Self-Driving Cars: Do Not Pass Go

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The following is a guest post.

The hottest technology in automotive circles today appears to be that of the self-driving vehicle, which – theoretically – will soon be capable of operating on roadways without any human intervention. Touted as the “next big thing” by a range of tech utopians, car industry insiders and software developers, these automobiles have the potential to change the way millions of ordinary people get around on a daily basis as well as increase the mobility of people who currently can’t drive at all. Search giant Google is one of the top names in this rapidly emerging space, but despite the massive hype currently surrounding these cars, there are some serious roadblocks that will most likely push their mainstream adaptation back a decade or more.

The concept of driverless cars is still a relatively new phenomenon, as such it’s likely that early models will struggle to reach widespread market success. Just think about the buzz surrounding the early stages of virtual reality in the ’90s, or the introduction of personal “digital assistants” in that same decade. In both cases, the expectations of consumers ran far ahead of what could actually be delivered, and it took more than a decade for developers to supply mature products that sold in profitable numbers.

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Additionally, there’s still a lot of work that needs to be done before self-driving automobiles are ready for a prime-time debut, most notably on the quality of the maps used by GPS systems. The software currently utilized by our GPS systems just won’t cut it, as highly detailed maps of every inch of road around the world would need to be mapped out. Cars that have the capability to drive themselves would need to know, down to the inch, where road lanes are positioned, how high the curb is, if there are any bicycle lanes present and other critical information that’s still off the radar. Several companies are working on generating these detailed maps, but they probably won’t be ready for the next three to five years.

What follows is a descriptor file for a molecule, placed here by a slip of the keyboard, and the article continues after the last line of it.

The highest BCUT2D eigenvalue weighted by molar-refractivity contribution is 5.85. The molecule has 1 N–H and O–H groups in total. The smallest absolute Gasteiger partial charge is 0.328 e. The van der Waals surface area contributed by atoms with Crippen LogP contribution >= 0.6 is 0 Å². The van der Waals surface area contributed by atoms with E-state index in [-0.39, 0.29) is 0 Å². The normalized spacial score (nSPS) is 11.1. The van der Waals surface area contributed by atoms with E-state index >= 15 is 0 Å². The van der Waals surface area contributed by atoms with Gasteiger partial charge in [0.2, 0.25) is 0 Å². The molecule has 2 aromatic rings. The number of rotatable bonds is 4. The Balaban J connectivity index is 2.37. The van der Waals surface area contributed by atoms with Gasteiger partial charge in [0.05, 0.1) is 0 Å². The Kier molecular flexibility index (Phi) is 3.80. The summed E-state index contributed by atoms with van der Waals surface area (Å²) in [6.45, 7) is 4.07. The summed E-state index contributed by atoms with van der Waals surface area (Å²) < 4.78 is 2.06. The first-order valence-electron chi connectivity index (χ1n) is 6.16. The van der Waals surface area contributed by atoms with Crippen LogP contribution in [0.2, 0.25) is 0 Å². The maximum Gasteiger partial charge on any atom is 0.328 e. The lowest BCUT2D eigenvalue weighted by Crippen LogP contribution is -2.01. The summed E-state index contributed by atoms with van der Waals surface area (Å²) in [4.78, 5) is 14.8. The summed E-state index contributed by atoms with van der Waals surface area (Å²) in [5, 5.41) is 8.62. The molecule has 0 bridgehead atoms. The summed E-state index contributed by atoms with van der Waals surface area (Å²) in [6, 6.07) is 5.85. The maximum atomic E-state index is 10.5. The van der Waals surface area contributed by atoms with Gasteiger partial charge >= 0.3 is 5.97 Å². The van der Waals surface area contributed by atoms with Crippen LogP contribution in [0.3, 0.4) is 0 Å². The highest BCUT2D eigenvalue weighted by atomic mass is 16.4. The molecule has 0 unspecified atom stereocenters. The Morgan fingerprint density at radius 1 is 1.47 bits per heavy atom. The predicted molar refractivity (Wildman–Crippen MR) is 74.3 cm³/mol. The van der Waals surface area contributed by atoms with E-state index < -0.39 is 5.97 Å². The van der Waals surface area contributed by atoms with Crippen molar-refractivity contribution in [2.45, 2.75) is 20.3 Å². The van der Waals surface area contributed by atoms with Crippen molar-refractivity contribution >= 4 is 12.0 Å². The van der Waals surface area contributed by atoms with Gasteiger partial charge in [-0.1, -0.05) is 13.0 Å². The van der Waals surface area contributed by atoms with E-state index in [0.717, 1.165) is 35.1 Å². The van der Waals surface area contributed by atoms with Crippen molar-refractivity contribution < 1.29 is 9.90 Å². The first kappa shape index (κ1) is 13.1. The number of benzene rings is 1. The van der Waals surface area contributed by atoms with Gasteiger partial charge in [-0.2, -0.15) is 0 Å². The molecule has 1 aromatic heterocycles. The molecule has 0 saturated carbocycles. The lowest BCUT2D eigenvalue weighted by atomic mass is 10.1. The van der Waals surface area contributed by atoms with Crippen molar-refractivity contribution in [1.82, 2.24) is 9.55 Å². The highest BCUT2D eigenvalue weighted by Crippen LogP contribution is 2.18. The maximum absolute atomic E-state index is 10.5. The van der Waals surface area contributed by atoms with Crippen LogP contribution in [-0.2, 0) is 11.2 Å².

Not only would these cars need better maps, there are the issues of fail-proof software, sensors, and communication systems that also need to be addressed. In addition to these technical challenges, there are also many societal elements that will serve to put the brakes on today’s self-driving models. People who travel in these cars will need to be comfortable trusting in a computer to make decisions that will affect their well-being and safety. Just as an ordinary computer is susceptible to hacking or crashing on a moment’s notice, so would be this car system, dissuading individuals from traveling in self-driving cars until the potential for that problem completely disappears. Another matter that needs to be worked out in the division of liability between the driver, the manufacturer, and the software supplier in the event of an accident.

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Even if these hurdles can be adequately cleared, there’s a reactionary force that’s present in every state, county, city and other jurisdiction in the land: the government. Current traffic laws were, in some cases, drafted back in the horse-and-buggy days, and they’ll need to be updated to apply with any relevance to driverless vehicles. Regulatory bodies must also OK any driverless automobiles to hit the road, and such agencies are notorious for their conservatism and resistance to change. While updating the appropriate laws and regulations is, in one respect, as easy as making a new set of rules and printing them up, anyone who has ever dealt with even just the workers at the local DMV, knows that this isn’t a realistic course of action. While self-driving cars are now presented as a question of “when” rather than “if”, there are many indications that this “when” will be much further down the line than most people realize. Even though self-driving cars would be extremely beneficial today – both in regards to their potential for personal convenience and their capacity to reduce the environmental impact of travel — there are major technical hurdles, public misconceptions and legislative factors that will continue to stall their widespread adoption well into the future.

Beth Kelly is a blogger for albertaenergyproviders.ca. Currently based in Chicago, she is a writer specializing in tech and energy topics, as well as a freelance photographer. In her free time she trains for triathlons.